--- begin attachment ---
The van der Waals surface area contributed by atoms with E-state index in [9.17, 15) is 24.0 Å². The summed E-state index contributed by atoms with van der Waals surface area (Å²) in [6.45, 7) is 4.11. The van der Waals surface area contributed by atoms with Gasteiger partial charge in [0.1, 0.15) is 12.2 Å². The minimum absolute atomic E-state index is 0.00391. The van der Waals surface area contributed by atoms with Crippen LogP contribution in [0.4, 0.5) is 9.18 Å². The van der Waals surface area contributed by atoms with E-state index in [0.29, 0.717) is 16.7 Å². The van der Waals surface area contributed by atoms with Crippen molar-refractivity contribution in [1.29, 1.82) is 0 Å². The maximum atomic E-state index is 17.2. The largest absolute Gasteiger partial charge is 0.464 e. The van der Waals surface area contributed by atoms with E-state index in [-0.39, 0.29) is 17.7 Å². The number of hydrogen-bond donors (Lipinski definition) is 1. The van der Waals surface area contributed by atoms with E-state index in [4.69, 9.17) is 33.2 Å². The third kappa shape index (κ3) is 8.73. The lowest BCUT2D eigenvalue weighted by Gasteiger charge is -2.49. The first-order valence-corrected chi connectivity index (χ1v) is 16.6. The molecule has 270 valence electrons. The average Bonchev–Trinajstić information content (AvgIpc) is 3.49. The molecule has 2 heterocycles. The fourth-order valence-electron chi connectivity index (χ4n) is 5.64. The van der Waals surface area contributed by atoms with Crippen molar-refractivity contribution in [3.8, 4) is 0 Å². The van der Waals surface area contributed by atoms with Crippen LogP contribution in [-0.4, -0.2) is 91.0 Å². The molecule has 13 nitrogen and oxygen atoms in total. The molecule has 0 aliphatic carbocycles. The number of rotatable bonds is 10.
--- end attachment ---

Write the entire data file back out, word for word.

The van der Waals surface area contributed by atoms with E-state index in [9.17, 15) is 24.0 Å². The summed E-state index contributed by atoms with van der Waals surface area (Å²) in [6.45, 7) is 4.11. The van der Waals surface area contributed by atoms with Gasteiger partial charge in [0.1, 0.15) is 12.2 Å². The minimum absolute atomic E-state index is 0.00391. The van der Waals surface area contributed by atoms with Crippen LogP contribution in [0.4, 0.5) is 9.18 Å². The van der Waals surface area contributed by atoms with E-state index in [0.29, 0.717) is 16.7 Å². The van der Waals surface area contributed by atoms with Crippen molar-refractivity contribution in [1.29, 1.82) is 0 Å². The maximum atomic E-state index is 17.2. The largest absolute Gasteiger partial charge is 0.464 e. The van der Waals surface area contributed by atoms with E-state index in [-0.39, 0.29) is 17.7 Å². The number of hydrogen-bond donors (Lipinski definition) is 1. The van der Waals surface area contributed by atoms with E-state index in [4.69, 9.17) is 33.2 Å². The third kappa shape index (κ3) is 8.73. The lowest BCUT2D eigenvalue weighted by Gasteiger charge is -2.49. The first-order valence-corrected chi connectivity index (χ1v) is 16.6. The molecule has 270 valence electrons. The average Bonchev–Trinajstić information content (AvgIpc) is 3.49. The molecule has 2 heterocycles. The fourth-order valence-electron chi connectivity index (χ4n) is 5.64. The van der Waals surface area contributed by atoms with Crippen molar-refractivity contribution in [3.8, 4) is 0 Å². The van der Waals surface area contributed by atoms with Crippen LogP contribution in [-0.4, -0.2) is 91.0 Å². The molecule has 13 nitrogen and oxygen atoms in total. The molecule has 0 aliphatic carbocycles. The number of rotatable bonds is 10.